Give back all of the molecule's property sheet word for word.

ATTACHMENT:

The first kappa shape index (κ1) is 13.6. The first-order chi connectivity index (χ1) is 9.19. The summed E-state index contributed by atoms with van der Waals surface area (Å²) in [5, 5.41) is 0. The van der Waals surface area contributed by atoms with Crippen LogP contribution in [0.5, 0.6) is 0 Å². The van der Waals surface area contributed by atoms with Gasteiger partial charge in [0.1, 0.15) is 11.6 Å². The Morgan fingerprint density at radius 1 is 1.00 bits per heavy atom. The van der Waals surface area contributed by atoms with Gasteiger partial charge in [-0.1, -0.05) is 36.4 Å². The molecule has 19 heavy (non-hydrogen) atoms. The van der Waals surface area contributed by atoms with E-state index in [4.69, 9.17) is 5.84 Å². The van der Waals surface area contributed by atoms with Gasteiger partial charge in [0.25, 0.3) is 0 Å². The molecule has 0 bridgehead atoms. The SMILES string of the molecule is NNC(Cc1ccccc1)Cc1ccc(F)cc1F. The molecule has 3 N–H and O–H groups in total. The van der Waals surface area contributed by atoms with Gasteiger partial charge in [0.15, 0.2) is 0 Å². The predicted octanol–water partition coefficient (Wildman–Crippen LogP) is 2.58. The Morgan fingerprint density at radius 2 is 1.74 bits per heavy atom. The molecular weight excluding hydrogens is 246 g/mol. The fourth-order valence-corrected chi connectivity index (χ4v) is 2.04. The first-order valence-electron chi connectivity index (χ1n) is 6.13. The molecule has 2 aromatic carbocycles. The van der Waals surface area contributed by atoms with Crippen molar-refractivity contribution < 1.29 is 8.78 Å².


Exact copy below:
The first kappa shape index (κ1) is 13.6. The first-order chi connectivity index (χ1) is 9.19. The summed E-state index contributed by atoms with van der Waals surface area (Å²) in [5, 5.41) is 0. The van der Waals surface area contributed by atoms with Crippen LogP contribution in [0.5, 0.6) is 0 Å². The van der Waals surface area contributed by atoms with Gasteiger partial charge in [0.1, 0.15) is 11.6 Å². The Morgan fingerprint density at radius 1 is 1.00 bits per heavy atom. The van der Waals surface area contributed by atoms with Gasteiger partial charge in [-0.1, -0.05) is 36.4 Å². The molecule has 19 heavy (non-hydrogen) atoms. The van der Waals surface area contributed by atoms with E-state index in [4.69, 9.17) is 5.84 Å². The van der Waals surface area contributed by atoms with Gasteiger partial charge in [0.25, 0.3) is 0 Å². The molecule has 0 bridgehead atoms. The SMILES string of the molecule is NNC(Cc1ccccc1)Cc1ccc(F)cc1F. The molecule has 3 N–H and O–H groups in total. The van der Waals surface area contributed by atoms with Gasteiger partial charge in [0.15, 0.2) is 0 Å². The predicted octanol–water partition coefficient (Wildman–Crippen LogP) is 2.58. The Morgan fingerprint density at radius 2 is 1.74 bits per heavy atom. The molecular weight excluding hydrogens is 246 g/mol. The fourth-order valence-corrected chi connectivity index (χ4v) is 2.04. The first-order valence-electron chi connectivity index (χ1n) is 6.13. The molecule has 2 aromatic carbocycles. The van der Waals surface area contributed by atoms with Crippen molar-refractivity contribution < 1.29 is 8.78 Å².